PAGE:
The World Health Organization (WHO) can and must address the failures that led to it being too slow in its initial response to the Covid-19 pandemic, the co-chair of an independent review panel has said.
“I do believe that WHO is reformable,” said Ellen Johnson Sirleaf on Tuesday, the day after a report she helped author was published, which highlighted the WHO’s failure to undertake comprehensive reforms.
“We are not here to assign blame, but to make concrete recommendations to help the world respond faster and better in future,” Sirleaf told reporters.
The independent WHO panel published its interim report on the global response to the pandemic on Monday, which was critical of China’s health measures and several of the WHO’s own actions, including its delayed use of the term “pandemic.”
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The report found that the health agency did not act on the recommendations of several previous reports, including for it to develop a global plan for “public health preparedness and response,” as well as overhauling its financing system.
“The panel notes with deep concern that the failure to enact fundamental change despite the warnings issued has left the world dangerously exposed, as the Covid-19 pandemic proves,” the report reads.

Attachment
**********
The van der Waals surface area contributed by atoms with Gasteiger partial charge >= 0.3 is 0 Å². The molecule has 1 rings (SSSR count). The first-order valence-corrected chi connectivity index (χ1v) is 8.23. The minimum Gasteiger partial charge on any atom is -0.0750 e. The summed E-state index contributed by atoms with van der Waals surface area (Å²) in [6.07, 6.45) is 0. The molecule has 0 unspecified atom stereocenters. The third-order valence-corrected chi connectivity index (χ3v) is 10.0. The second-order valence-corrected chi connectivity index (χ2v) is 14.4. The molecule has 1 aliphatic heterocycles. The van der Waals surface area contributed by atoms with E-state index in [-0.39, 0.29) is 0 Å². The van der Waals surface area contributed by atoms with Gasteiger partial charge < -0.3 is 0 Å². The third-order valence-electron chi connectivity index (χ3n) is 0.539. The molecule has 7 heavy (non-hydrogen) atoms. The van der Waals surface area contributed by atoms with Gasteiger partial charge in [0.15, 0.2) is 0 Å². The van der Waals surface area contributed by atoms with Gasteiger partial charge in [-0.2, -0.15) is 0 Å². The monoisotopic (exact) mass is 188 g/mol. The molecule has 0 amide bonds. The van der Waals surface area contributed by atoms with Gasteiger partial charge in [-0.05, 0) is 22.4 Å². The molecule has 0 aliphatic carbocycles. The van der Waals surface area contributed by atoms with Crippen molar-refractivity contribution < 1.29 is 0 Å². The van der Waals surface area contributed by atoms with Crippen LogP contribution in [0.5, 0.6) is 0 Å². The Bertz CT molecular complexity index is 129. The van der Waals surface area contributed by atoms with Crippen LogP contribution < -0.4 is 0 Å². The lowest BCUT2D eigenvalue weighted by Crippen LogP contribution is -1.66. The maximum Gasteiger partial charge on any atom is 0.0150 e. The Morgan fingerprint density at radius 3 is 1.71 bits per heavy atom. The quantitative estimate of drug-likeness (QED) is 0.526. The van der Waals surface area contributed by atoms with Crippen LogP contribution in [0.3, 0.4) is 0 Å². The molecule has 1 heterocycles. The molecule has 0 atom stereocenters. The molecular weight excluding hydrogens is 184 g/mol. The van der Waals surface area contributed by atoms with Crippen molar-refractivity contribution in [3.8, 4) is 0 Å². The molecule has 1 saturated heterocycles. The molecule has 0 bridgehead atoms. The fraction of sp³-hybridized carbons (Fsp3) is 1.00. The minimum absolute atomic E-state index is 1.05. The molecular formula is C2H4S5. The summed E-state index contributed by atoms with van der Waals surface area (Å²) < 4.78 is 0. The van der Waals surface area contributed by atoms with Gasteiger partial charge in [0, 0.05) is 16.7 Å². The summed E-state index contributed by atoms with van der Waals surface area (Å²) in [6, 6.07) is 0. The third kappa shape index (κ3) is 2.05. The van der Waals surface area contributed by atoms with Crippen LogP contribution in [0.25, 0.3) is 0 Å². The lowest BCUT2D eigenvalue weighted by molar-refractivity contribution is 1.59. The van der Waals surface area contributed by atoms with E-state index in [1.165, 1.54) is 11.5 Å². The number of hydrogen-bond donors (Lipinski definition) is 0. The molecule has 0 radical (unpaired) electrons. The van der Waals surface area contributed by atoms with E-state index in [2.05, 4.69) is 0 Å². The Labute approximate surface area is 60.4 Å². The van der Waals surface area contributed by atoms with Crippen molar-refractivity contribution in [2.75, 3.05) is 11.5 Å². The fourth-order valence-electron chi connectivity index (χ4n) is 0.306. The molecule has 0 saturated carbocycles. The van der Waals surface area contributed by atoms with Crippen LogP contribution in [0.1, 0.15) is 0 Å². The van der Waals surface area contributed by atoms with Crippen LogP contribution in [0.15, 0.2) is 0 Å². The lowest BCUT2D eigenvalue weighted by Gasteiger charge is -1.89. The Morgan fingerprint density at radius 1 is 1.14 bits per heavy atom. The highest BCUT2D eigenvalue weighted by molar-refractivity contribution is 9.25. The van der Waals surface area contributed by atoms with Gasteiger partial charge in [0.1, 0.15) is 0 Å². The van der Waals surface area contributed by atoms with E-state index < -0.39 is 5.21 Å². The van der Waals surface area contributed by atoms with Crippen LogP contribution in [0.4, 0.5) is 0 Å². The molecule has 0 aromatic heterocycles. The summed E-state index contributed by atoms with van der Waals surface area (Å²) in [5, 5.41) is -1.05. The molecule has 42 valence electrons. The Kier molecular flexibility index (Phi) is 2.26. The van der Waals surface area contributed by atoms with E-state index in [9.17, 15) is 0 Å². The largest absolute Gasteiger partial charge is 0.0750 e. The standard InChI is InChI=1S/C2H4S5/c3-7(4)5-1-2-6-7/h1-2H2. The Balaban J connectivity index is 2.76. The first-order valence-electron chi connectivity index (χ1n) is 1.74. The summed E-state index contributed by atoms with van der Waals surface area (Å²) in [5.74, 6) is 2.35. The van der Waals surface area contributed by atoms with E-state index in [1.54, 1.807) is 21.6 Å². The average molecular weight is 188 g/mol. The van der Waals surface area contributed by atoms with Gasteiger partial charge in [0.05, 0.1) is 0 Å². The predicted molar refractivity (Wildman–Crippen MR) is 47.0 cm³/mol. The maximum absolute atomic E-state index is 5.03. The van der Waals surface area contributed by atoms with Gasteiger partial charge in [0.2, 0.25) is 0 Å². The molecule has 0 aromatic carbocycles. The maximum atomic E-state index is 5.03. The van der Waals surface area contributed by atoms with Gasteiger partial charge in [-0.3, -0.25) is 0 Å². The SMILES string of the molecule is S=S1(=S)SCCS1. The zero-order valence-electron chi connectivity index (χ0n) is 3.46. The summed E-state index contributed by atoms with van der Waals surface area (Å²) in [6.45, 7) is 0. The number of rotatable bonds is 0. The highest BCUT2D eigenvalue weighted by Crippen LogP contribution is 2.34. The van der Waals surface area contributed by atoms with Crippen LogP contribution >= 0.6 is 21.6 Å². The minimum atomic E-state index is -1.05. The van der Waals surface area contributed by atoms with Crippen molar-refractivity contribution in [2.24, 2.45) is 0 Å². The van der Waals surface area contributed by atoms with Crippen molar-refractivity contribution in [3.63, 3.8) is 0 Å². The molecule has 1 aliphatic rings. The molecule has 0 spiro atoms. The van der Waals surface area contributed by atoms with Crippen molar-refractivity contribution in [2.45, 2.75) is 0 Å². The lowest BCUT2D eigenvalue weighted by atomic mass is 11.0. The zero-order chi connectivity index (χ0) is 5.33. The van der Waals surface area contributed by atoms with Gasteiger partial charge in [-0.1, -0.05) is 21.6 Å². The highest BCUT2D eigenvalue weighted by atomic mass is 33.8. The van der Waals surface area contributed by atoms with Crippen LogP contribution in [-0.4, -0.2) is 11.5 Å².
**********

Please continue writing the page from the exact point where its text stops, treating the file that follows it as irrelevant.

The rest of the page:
It also questioned why the WHO’s emergency committee did not meet until January 22 last year, three weeks after China reported its first Covid-19 cases. The UN body only declared an international public health emergency on January 30.
Meanwhile, the panel said China should have shared its evidence of the spread of the virus “more widely and proactively,” while the country’s local and national authorities should have applied their public health measures “more forcefully.”
A WHO Covid-19 fact-finding mission is currently underway in China. A 15-person team of scientists has been sent to the Chinese city of Wuhan to investigate the origins of the virus.
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